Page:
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Archery Tips

The Art of Stabilization

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One of the most overlooked accessories in archery is the stabilizer. When it comes to hunting stabilizers many archers say they don’t notice a difference in their shooting when they have a stabilizer on or have a stabilizer off – when in reality they don’t understand the true function of a stabilizer and have never used the correct one. In addition, many of today’s manufactures make stabilizers that serve as shock absorbers rather than stabilizers. To understand the purpose of a stabilizer we must take a look at some basic physics.

When you draw your bow back there are directional forces pulling on the bow in several directions – your sight, arrow rest, quiver, stabilizer and you pulling the string back all create forces on the bow’s riser. All of these directional forces have an effect on pin movement. If you draw your bow back and you’re pin is floating in big circles or a figure eight around the bulls eye on your target then you most likely do not have the right type of stabilizer for your bow. While it won’t be possible to eliminate all of that movement, it is possible to decrease it significantly which will help you hold your bow steadier and increase the tightness of your groups at longer yardages.

First, lets go over what a true stabilizer should accomplish. A stabilizer should be rigid all the way through without vibration dampening material in the middle of the stabilizer. Any vibration dampening material in place of a rigid bar stabilizer will allow the stabilizer to flex, reducing the stabilizers ability to resist movement (a stabilizer with a flexible end will still balance a bow, but it will never be able to effectively resist movement). Another feature you want to look for in a good stabilizer is a stack weight system at the end of the stabilizer. To effectively stabilize a bow the weight of the stabilizer should be as far in front of the bow’s riser as possible (hence why 3D archers use 30″ stabilizers with the weights at the end of the rod). The stack weight system allows the archer to use various weight combinations until the perfect resistence is found for the particular bow/shooter combination.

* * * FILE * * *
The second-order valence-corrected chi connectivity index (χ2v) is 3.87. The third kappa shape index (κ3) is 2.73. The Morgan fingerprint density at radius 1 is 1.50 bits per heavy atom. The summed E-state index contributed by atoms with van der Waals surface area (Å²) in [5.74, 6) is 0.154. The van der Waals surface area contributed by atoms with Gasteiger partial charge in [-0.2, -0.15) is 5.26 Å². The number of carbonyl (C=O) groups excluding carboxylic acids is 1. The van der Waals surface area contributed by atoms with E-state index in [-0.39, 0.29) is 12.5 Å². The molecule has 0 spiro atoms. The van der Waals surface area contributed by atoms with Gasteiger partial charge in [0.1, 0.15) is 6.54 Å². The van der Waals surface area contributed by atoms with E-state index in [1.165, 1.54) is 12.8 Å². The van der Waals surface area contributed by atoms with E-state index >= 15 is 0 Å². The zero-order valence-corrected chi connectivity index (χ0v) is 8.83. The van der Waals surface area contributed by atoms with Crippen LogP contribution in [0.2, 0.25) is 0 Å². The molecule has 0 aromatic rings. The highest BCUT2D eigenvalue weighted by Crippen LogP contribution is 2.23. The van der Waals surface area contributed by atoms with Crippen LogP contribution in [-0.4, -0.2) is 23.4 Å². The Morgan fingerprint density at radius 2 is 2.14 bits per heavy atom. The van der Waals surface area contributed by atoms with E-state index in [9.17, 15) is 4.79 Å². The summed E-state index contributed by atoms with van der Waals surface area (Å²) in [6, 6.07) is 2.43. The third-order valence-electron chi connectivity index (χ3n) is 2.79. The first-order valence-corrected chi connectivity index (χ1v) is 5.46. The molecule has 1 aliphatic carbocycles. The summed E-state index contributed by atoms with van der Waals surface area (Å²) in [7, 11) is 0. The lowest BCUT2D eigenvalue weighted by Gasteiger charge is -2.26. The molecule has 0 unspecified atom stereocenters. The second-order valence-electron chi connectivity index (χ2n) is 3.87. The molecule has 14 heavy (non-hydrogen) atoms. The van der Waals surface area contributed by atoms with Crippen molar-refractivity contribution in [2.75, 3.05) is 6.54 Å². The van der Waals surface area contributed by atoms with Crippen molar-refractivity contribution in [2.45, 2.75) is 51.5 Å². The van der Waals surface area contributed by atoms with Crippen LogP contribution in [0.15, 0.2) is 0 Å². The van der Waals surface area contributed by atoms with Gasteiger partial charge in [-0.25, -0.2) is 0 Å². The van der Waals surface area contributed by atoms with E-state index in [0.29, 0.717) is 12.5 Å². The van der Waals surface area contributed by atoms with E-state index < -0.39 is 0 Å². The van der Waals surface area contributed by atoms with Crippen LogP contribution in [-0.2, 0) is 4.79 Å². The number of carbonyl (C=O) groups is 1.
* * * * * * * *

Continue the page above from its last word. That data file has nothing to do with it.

Newton’s first law of motion states that objects at rest tend to stay at rest. Unless the object is acted upon by an outside force, the object will remain at rest. We can use this theory to understand how a stabilizer helps reduce pin movement. Pin movement can be resisted by reducing the leverage your bow hand has on moving the weight at the end of your stabilizer. A longer stabilizer will have a greater effect on reducing the leverage your bow hand will have on moving the weight at the end of the stabilizer, thus making it harder for you pins to move off target. With the correct stabilizer screwed onto your bow’s riser sudden deliberet movements become difficult, which means subtle, unintentional movements are resisted and your pins remain steadier.

I went from using a 4.5″ SIMS S-Coil stabilizer weighing 4.7 ounces to a rigid Posten Woodsman 8″ stabilizer weighing around 9.5 ounces and instantly noticed a difference in both the weight of my bow and how much steadier I was able to hold the pins on my target. I didn’t want to go longer because this stabilizer is going to be used in hunting situations and I didn’t want it to get in the way, but I would go up to 10″ or 12″ to keep the stabilizer lighter – I needed to use heavier weights on my 8″ stabilizer to achieve the feel I would have been able to get from a 10″ stabilizer using lighter weights. The thing to remember here when trying to choose a stabilizer is that you can’t shorten a stabilizer that is too long, but you can add weight to a stabilizer that is too short to give you the feel of a longer stabilizer.